Churchill was asked by an admiring lady if he was a pillar of the Church. He replied that he was more likea flying buttress. “I support it from the outside.”

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Once Disraeli feeling indisposed got up from his seat in the Treasury office saying to his secretary, ”Don’t bother me with the routine work. Please attend to all of it yourself.” He walked towards the door and opened it. “But of course if there is any really important decision to be made..” he paused and seconds before closing it behind he added,”…make it.”
A M.P who had been offered a knighthood did not feel easy and he consulted Dizzy who advised him to accept it but tell everyone that he had refused it.
“Because you get all the credit of having rejected it until you recieve it.”
“And then?”
“You will get all the glory of receiving it after having rejected it.”
While engaged in talk with some cronies he at one point said that he could not remember the pub which came up in discussion. The ‘King’s Arms’ at Berkhamstead it was.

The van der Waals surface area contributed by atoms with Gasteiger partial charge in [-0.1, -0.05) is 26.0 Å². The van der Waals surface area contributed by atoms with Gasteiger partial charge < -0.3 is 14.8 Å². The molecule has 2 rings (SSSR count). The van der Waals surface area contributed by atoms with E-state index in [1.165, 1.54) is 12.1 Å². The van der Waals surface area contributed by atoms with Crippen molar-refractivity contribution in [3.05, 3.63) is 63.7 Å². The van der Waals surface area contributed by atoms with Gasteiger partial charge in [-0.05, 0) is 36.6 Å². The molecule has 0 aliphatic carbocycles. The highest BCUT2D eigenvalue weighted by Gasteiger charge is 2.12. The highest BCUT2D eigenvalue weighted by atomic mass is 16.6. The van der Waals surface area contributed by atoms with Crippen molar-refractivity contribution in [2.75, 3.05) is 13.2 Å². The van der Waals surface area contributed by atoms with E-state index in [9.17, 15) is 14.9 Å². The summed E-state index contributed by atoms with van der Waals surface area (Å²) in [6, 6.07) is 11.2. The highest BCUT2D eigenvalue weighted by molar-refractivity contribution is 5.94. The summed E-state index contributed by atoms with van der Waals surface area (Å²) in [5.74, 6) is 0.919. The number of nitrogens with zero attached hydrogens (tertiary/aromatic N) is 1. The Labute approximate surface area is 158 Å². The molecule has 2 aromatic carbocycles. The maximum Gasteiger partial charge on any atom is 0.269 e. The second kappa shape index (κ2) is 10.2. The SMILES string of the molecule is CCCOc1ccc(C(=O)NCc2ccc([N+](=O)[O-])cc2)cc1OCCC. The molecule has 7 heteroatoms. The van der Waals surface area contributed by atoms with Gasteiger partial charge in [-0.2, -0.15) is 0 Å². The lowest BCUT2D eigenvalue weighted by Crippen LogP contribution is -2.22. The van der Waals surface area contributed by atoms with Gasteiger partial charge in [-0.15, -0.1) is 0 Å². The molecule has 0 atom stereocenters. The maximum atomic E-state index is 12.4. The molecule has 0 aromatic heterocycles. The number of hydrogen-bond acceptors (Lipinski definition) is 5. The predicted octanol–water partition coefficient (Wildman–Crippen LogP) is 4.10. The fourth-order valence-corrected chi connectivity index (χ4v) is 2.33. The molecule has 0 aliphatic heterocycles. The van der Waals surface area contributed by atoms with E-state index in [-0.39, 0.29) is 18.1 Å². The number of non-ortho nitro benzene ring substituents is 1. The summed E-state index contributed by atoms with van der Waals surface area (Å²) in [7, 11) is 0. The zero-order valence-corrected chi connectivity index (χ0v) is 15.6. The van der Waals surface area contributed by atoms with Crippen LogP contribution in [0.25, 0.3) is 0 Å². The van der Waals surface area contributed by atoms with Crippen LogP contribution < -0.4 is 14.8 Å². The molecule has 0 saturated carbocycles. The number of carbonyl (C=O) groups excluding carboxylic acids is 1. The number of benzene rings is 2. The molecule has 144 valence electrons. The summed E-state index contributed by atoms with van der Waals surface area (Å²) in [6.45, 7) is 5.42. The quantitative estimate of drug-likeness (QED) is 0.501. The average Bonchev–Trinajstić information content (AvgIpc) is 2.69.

One recalled a barmaid who was a very handsome and a jolly girl. ”You must have been in the ‘King’s Arms’ one insisted.
“Perhaps if I had been in her arms I might have remembered it.”Dizzy answered.

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His sudden surges of eloquence which amazed people who he met before he became a power in politics is scarcely ever heard now. By the time his ascendency over his party was complete he had fixed in place the persona that characterised him henceforth: calm dignified and sphinx-like. Only his flashing eyes gave life to the face;his talk being measured, grave epigrammatic and delivered in a deep equable tone.
He was a master of prose and in his lifetime his novels were much talked about. He was also a master of verbal duel in which he never chopped where he could slice with his nimble wit.

None of his novels is a work of genius but they are the works of a genius. He had the poetic temperament without the poetic talents. His novels are so many attempts to reveal his feelings in his evolutions as a statesman. Lack of flesh and blood in his characters were to a certain extent saved by his coruscating wit.He once wrote:’ Nobody should ever look anxious except those who have no anxiety.”
In his twilight years, whenever his illness and his duties permitted,Dizzy continued to dine out and deliver some deathless quips. Once when he was asked whether he read a novel that was making a stir, the author of Vivien Grey, Alroy, Coningsby, Lothair and Sybil replied,” When I want to read a novel I write one.”
compiler: benny